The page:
Effects of unrecognized hints and metacognitive control in insight problem solving

Abstract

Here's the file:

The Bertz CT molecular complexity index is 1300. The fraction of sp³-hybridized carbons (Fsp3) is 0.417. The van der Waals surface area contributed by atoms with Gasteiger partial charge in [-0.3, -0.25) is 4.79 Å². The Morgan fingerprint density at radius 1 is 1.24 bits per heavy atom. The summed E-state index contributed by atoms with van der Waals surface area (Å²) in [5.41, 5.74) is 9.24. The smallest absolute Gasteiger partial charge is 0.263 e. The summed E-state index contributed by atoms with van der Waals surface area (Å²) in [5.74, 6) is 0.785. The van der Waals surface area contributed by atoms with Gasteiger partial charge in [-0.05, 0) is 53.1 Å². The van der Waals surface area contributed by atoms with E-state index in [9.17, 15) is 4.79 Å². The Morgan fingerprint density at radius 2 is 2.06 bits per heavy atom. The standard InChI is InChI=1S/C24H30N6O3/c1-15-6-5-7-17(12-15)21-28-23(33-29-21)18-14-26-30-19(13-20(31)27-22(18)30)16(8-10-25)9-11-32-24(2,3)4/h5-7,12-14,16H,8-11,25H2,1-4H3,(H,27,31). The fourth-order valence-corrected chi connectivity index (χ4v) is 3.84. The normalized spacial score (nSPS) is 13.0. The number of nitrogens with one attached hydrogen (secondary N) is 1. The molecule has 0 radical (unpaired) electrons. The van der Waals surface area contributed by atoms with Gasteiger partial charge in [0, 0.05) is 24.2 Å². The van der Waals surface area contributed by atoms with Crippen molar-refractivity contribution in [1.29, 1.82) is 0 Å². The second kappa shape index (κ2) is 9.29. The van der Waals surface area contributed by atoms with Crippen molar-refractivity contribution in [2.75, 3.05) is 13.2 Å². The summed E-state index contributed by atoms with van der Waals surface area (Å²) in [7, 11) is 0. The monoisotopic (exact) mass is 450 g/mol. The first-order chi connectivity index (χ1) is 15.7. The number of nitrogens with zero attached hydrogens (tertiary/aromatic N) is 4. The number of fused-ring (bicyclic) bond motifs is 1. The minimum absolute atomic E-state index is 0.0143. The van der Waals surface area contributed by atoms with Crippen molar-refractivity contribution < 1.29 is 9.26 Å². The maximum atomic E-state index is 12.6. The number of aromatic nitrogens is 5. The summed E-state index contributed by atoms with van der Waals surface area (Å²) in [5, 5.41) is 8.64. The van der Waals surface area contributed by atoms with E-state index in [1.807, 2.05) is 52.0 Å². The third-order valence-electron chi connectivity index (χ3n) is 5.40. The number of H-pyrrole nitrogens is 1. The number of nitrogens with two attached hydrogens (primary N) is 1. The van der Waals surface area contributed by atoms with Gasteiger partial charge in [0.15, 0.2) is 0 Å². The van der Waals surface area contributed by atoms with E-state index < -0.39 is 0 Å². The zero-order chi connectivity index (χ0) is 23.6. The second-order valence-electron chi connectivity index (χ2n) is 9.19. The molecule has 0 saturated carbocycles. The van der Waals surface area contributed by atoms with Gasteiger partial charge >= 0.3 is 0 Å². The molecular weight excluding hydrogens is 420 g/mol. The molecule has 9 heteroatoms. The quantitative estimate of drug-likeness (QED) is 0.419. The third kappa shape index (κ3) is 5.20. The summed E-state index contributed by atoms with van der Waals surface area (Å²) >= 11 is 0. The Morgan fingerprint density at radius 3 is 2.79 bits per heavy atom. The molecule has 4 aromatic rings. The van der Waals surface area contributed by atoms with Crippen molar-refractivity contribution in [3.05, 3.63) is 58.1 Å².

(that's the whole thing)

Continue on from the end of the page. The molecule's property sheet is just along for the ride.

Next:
Unconscious cognition plays an important role in solving insight problems. Metacognition is also known to be effective in enhancing creative thinking. Little is known, however, about how unconscious thought and metacognition interact. The current study first examined whether a hint that could not be consciously perceived has an effect on facilitating problem solving (Experiment 1). 102 participants tried to solve the nine-dot problem; half of them after exposure to a subliminal hint. The hint doubled the solution rate. Experiment 2 examined how this effect interacted with metacognitive instructions. 146 participants solved the same problem under one of four conditions defined by crossing exposure or nonexposure to a subliminal hint with metacognitive control instructions present or absent. The hint raised the solution rate and so did metacognition, but the effect almost disappeared when both were introduced. The results suggest that metacognitive control sometimes operates without monitoring.


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